The head of Facebook's News Feed defended the company's two-question survey aimed at cutting down on the spread of fake news in a rolling series of tweets this week after critics argued that the survey could be manipulated and would fail to accurately gauge the quality of news outlets.
According to Facebook's Adam Mosseri, Facebook will sample a new set of users each day and use only those responses in the company's evaluations of trustworthiness. It's unclear how many users will be surveyed and what other information will be pulled into the assessment.
“I'm sure some bad actors will try to game the system, but it's not as easy as you suggest,” Mosseri responded to one Twitter user who criticized the survey.
The Facebook survey, which is part of the crowdsourcing initiative that Facebook chief executive Mark Zuckerberg unveiled last week, consists of two short questions with a choice of responses, according to a report by BuzzFeed News:
Do you recognize the following websites
How much do you trust each of these domains?
Not at all
Facebook has not disclosed how or where those questions would appear to users. The company declined to comment beyond Mosseri's tweets.
Some people were startled by the simplicity of the survey. They also noted the potential for it to reward partisan news outlets with loyal audiences or punish niche outlets and start-ups. But Mosseri tweeted that the survey was designed to recognize news outlets with broad recognition and trust among their users.
More than two-thirds of Americans get some of their news from social media, according to the Pew Research Center. That shift has empowered companies such as Facebook and Google, but it has also placed them in the challenging position of trying to decide what news they should distribute to global audiences.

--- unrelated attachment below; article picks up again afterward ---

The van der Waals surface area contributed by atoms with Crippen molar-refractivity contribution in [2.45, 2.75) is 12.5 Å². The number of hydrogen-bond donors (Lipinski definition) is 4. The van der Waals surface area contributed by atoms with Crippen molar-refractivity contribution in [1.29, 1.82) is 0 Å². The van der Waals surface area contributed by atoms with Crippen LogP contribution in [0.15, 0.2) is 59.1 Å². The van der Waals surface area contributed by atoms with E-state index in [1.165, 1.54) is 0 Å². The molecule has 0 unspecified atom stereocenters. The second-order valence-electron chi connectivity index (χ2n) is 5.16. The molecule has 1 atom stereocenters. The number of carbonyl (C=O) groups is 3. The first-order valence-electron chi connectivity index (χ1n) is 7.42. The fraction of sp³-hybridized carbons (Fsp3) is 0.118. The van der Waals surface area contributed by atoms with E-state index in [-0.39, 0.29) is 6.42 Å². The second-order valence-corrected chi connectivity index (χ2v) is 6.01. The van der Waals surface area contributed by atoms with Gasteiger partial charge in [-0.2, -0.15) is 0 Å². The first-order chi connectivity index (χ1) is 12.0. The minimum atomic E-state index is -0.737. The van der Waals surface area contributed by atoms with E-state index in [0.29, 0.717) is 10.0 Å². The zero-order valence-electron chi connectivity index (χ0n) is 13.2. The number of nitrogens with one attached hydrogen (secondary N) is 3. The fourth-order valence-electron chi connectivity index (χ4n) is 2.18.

Rasmus Nielsen, the director of research at the Reuters Institute for the Study of Journalism at the University of Oxford, said that the criticism directed at the survey may reflect a degree of elitism, as research shows surveys can produce meaningful signals of trust. But that doesn't mean Facebook's approach will be successful, he added. “Everything hinges on how this is incorporated with other signals and other sources of data,” he said.
Nielsen also expressed reservations about Facebook's wording in the survey questions. He said the company should consider additional responses that allow users to express no opinion or simply, “I don't know.”
Dean Eckles, a professor at MIT's Sloan School of Management and former data scientist at Facebook, said that it's likely the company would base the results on a combination of the survey results, behavioral data and other aggregate information. He also noted that Facebook's move to survey only a subset of users, and not everyone, is a safeguard against attempts to undermine the integrity of the results.
“Survey samples are hard to game in a lot of ways because you'd need a lot of dedicated people in order to game a survey,” Eckles said.
Even as Mosseri offered some insight into Facebook's thinking, some experts questioned the piecemeal release of information and the opacity of the company's potential changes to how users will consume news media online.
“There is a lack of transparency around how they are rolling out this process, and what forms of data they are drawing on,” said Daniel Kreiss, a professor at the School of Media and Journalism at the University of North Carolina at Chapel Hill. “It seems like a weird way to do it.”